Using the equity in one property to buy another

Whether it's your home or another property you own, it is common to access the equity in one property to purchase another property.  There are 2 common ways to do this;

  1. Stand-alone: you 'release your equity' as cash with a loan top up over the property you own (say 20%) to buy the rental property with a stand-alone loan at (say 80%) LVR. 
  2. Cross collateral: you 'access your equity' and buy the rental property with a cross collateral 100% LVR loan.

 

The implications of each method are different and your tax adviser and lawyer are best to advise you on the respective taxation and legal obligations as these apply to your circumstances and your intentions.

 

Below we outline some of the financing considerations

The stand-alone method: 

Releasing equity as cash from one property (say your home) to contribute to the purchase of another (your rental) and keeping both properties independent, by using different lenders, has the advantage of separation. 

The cross collateral method:

This can appear simpler because your current lender provides 100% of the cost of buying the rental and is secured by two properties.  However, this method ties the two properties together such that, if you want to sell one (say the rental) then the lender will also review your home loan.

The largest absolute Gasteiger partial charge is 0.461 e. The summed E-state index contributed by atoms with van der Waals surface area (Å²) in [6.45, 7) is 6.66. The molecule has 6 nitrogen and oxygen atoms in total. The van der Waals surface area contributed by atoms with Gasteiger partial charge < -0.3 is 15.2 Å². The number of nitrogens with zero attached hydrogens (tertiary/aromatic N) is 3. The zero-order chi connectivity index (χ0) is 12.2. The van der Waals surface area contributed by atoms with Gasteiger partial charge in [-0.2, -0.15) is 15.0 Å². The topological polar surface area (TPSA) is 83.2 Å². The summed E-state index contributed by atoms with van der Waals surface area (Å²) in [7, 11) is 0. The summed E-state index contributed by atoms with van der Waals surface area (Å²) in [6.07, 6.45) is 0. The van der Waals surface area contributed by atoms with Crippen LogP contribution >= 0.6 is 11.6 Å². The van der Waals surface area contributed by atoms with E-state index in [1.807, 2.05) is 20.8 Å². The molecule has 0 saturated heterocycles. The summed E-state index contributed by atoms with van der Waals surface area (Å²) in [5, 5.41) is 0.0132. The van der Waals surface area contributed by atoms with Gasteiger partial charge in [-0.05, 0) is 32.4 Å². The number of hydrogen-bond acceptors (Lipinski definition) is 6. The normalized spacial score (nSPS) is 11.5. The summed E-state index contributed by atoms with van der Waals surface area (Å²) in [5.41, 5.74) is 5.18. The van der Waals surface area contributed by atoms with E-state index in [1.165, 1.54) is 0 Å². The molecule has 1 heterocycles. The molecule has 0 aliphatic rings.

Why separate my portfolio?

Separating properties by using different lenders, and therefore different mortgagees, can avoid the need to endure a 'portfolio' review. 

If your lender has a mortgage over more than one property, securing its loan(s) and you sell one property, the lender may require a full review of your portfolio.  The review will be based on the lender's prevailing credit criteria.  If its credit criteria has 'retreated' from that which applied when you first got your loan, as is the current trend, then the lender is likely to demand a greater repayment from the sale proceeds than it may have required under its original credit criteria. This situation can be both unexpected and cause a great deal of stress which may have been avoided.